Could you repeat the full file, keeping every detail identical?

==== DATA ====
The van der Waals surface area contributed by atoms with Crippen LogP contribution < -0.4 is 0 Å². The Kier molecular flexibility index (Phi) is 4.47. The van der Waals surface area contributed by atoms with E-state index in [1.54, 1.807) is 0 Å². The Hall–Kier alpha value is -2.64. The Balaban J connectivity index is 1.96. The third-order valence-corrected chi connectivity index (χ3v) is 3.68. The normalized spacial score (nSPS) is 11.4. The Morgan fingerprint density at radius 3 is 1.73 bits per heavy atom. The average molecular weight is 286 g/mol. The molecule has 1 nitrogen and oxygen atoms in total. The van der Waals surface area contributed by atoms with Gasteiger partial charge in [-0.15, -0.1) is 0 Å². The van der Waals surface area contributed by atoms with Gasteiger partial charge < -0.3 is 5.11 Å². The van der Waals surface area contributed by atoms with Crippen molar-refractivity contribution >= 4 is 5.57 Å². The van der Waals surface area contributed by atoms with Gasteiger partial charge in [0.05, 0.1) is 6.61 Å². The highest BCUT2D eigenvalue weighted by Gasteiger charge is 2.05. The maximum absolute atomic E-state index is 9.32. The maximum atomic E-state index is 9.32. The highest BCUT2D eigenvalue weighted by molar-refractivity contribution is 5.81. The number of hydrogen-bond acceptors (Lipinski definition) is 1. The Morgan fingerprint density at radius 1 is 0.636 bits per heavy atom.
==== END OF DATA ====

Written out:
The van der Waals surface area contributed by atoms with Crippen LogP contribution < -0.4 is 0 Å². The Kier molecular flexibility index (Phi) is 4.47. The van der Waals surface area contributed by atoms with E-state index in [1.54, 1.807) is 0 Å². The Hall–Kier alpha value is -2.64. The Balaban J connectivity index is 1.96. The third-order valence-corrected chi connectivity index (χ3v) is 3.68. The normalized spacial score (nSPS) is 11.4. The Morgan fingerprint density at radius 3 is 1.73 bits per heavy atom. The average molecular weight is 286 g/mol. The molecule has 1 nitrogen and oxygen atoms in total. The van der Waals surface area contributed by atoms with Gasteiger partial charge in [-0.15, -0.1) is 0 Å². The van der Waals surface area contributed by atoms with Gasteiger partial charge < -0.3 is 5.11 Å². The van der Waals surface area contributed by atoms with Crippen molar-refractivity contribution >= 4 is 5.57 Å². The van der Waals surface area contributed by atoms with Gasteiger partial charge in [0.05, 0.1) is 6.61 Å². The highest BCUT2D eigenvalue weighted by Gasteiger charge is 2.05. The maximum absolute atomic E-state index is 9.32. The maximum atomic E-state index is 9.32. The highest BCUT2D eigenvalue weighted by molar-refractivity contribution is 5.81. The number of hydrogen-bond acceptors (Lipinski definition) is 1. The Morgan fingerprint density at radius 1 is 0.636 bits per heavy atom.